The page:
Resources, Advice & Tips for Covid-19
Read More

How to Clean Aluminum and Restore Its Shine

Reviewed by Professional Cleaner Jennifer L. Betts
Easy methods to clean aluminum

Aluminum is one of the most abundant metals on Earth and can be found throughout most households in items such as pots, pans, appliances and tables. Cleaning aluminum to make it shine like new is easy if you know the right steps and the best aluminum cleaning products.

How to Clean Aluminum

The first step in cleaning aluminum items in your home is to determine if the aluminum is unfinished. An aluminum object covered in lacquer, paint or another coating should be cleaned according to the requirements of the coating rather than the metal. If the aluminum is not coated, proceed to follow the instructions for the type of item or aluminum you will be cleaning.

Using Acid-Based Solutions for Cleaning Aluminum

To thoroughly clean the item, you will need an acid-based solution. An acid is necessary to remove the oxidized coating that naturally develops on aluminum surfaces.

  • You can buy commercially prepared acidic cleaners designed for the product you are cleaning.
  • You can make DIY aluminum cleaning options at home using items such as tomatoes, lemons or even apples.
  • While you can use acids such as bleach or hydrofluoric acid, they have many negative side effects and do not do a better job than the acids found in natural ingredients in your home.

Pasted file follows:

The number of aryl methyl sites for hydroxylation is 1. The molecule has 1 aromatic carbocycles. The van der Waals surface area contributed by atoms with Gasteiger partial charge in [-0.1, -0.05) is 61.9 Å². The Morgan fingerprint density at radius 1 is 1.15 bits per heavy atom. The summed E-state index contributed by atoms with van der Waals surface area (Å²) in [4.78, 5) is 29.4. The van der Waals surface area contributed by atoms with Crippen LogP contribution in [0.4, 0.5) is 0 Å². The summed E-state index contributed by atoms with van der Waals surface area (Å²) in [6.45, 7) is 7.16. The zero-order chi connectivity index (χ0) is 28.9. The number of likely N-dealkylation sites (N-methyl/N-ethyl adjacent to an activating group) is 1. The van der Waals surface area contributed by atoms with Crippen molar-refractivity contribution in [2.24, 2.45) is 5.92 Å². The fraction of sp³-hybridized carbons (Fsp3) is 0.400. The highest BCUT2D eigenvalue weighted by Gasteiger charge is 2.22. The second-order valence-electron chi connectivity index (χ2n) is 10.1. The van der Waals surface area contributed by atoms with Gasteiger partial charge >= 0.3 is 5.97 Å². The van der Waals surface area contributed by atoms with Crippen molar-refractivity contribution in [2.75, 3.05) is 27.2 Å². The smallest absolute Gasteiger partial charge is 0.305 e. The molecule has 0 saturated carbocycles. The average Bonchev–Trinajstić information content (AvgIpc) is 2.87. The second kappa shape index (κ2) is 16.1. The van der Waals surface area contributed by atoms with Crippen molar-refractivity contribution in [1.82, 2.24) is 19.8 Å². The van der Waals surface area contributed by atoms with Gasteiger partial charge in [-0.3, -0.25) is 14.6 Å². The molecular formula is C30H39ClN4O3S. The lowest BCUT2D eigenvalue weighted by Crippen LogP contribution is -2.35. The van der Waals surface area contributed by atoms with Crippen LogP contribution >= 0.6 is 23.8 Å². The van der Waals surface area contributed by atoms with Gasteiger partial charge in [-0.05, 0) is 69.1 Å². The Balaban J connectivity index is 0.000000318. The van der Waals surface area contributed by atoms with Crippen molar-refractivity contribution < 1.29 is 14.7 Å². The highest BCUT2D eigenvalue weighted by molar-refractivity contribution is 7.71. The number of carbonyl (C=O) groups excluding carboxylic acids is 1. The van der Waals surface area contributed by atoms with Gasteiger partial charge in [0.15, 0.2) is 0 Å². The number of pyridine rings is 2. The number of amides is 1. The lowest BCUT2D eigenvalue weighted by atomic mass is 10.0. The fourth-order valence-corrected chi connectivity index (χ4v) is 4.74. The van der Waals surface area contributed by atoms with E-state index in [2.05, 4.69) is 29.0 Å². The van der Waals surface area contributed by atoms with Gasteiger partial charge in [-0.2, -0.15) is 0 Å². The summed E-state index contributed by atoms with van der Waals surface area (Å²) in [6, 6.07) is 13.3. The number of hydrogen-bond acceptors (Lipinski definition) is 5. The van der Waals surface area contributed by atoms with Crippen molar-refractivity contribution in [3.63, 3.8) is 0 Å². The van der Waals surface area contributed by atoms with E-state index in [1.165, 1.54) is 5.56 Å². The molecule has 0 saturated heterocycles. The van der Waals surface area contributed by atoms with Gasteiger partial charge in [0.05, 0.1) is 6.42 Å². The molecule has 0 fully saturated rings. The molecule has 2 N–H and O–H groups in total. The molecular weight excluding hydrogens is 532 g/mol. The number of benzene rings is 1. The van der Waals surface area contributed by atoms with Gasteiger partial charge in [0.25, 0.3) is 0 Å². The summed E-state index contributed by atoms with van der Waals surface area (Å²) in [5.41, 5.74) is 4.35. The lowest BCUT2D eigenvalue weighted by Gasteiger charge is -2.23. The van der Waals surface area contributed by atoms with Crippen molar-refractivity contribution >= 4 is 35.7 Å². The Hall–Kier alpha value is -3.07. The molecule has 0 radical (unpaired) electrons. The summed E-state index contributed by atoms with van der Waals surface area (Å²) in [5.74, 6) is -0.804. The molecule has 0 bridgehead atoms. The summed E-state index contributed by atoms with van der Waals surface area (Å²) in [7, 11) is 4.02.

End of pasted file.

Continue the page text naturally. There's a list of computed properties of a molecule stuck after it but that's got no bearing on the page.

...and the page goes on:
How to Clean Brushed Aluminum

Brushed aluminum items are typically found on household appliances like stoves and refrigerators and kitchen and bathroom fixtures. Brushed aluminum can also be found on your car hubcaps. To clean this type of aluminum, you will need the following ingredients:

Steps for Cleaning Brushed Aluminum

  1. Take one of the cloths and wipe the surface of the aluminum thoroughly to remove any debris or dust.
  2. If you find that the cloth isn't enough, you can use a non-abrasive cleaning pad to remove any crusted or dried-on dirt.
  3. If you still are finding that there is debris and dirt that you cannot remove, fill the bucket with hot water and a few drops of dishwashing liquid soap.
  4. Take a cloth or the non-abrasive pad and soaked it in the water and soap solution and then use it to work off the debris from the aluminum. Use either a gentle circular motion with the pad or if there is a clear "grain" to the piece, follow the direction of the grain with the pad.
  5. Prepare a solution of 50% white vinegar and 50% water in a bucket. Use one of the cloths and immerse it in the bucket, soaking up some solution.
  6. Take the wet cloth and rub it on the aluminum, using a circular motion and concentrating especially on discolored areas.